DAWN (AT MIDNIGHT) OF A NEW HYBRID FERRY ERA: Hurtigruten’s new battery-powered ship makes first stop in Longyearbyen overnight under sunny skies


Since the ship is designed for maximum energy efficiency in the Arctic in particular, it’s only fitting nature provided a matching setting as Hurtigruten’s first hybrid-powered ferry made its debut in Longyearbyen with a 12-hour stop beginning at 10 p.m. Friday where passengers were able to spend a long “day” exploring under clear skies lit by the midnight sun.


A live webcam on the Roald Amundsen hybrid ferry offers a 360-degree view of its debut stop in Longyearbyen on Friday and Saturday. Image courtesy of Hurtigruten.

The Roald Amundsen, promoted as the world’s most environmentally friendly cruise ship due largely to being able to operate exclusively from battery packs for periods of time. Its stop in Svalbard is part of a voyage that will take the ship to Greenland and Iceland before it heads south to Antarctica for voyages during the southern hemisphere’s summer season.

“I think it’s wonderful and I think the nature is wonderful,” said Renate Hillig, a Hamburg resident reboarding the ship after exploring Longyearbyen on Saturday morning. She said she specifically booked the trip on the Roald Amundsen because of its hybrid capabilities.

“It’s really very new and they try not to be so dirty,” she said. “When they’re in the Arctic they don’t drive with fuel. Also, the passengers have to go for the nature – don’t use so much water or as many towels.”

Passengers are urged not to leave any trash behind during port stops, and to bring any plastics or other waste material observed during shore excursions back on board.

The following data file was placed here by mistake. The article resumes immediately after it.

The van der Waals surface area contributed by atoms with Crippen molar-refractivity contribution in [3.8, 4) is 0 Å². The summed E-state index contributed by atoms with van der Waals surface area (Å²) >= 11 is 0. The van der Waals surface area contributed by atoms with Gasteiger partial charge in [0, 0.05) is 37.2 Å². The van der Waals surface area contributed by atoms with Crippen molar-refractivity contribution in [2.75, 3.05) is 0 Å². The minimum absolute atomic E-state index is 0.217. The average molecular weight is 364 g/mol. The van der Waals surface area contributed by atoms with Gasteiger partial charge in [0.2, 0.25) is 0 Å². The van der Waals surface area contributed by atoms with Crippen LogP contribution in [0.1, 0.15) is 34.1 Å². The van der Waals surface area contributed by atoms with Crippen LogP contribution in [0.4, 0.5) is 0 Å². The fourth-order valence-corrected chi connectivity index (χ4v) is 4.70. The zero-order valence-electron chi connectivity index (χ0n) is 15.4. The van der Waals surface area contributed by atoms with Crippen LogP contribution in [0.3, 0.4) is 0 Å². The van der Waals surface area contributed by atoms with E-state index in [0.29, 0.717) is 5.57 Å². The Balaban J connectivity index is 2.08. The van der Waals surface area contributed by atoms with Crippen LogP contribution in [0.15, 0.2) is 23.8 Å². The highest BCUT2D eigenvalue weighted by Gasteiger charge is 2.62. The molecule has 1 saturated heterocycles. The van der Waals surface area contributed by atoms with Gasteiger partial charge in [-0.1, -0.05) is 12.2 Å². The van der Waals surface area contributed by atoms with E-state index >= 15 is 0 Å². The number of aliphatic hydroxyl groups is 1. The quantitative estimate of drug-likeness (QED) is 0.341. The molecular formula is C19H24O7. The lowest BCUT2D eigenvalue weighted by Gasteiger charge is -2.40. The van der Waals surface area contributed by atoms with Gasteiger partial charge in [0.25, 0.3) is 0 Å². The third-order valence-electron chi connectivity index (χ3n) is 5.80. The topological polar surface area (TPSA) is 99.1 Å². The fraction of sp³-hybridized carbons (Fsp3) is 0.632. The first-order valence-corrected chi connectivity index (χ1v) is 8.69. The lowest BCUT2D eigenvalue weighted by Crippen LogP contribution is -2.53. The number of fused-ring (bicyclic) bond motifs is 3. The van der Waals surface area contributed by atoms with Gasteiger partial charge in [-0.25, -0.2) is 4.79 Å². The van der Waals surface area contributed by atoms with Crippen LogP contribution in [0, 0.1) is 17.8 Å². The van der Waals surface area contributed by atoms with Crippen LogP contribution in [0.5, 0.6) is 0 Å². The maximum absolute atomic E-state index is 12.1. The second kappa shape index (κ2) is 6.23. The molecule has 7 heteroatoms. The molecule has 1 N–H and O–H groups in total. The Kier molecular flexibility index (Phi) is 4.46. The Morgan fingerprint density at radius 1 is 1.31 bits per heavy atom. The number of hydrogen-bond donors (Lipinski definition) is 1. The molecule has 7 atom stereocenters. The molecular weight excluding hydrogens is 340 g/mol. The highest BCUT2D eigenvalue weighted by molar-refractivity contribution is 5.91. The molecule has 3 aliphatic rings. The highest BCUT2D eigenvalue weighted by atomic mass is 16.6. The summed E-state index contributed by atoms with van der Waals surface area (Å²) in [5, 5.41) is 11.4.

The ship’s guides also emphasize the ship’s capabilities, and the threats such as climate change and pollution facing the Arctic, Hillig said, and there are facilities such as a science center so passengers wanting a more in-depth immersion into the experience.

The hybrid technology and other energy-saving measures, such as route planning that minimizes the load on engines, reduce fuel consumption and CO2 emissions by 20 percent, according to Hurtigruten. The ship is also classified as an ice class PC6 vessel, meaning it has specific capabilities to help travel in polar regions.

It is the first of three such ships Hurtigruten is planning the deploy, with the Fridtjof Nansen currently under construction and scheduled for her maiden voyage next year.  A third hybrid-powered sister ship has a possible launch date of 2021. The company is also upgrading at least six of existing ships, replacing conventional diesel propulsion with what it calls a unique combination of batteries, liquefied natural gas and liquefied bio gas.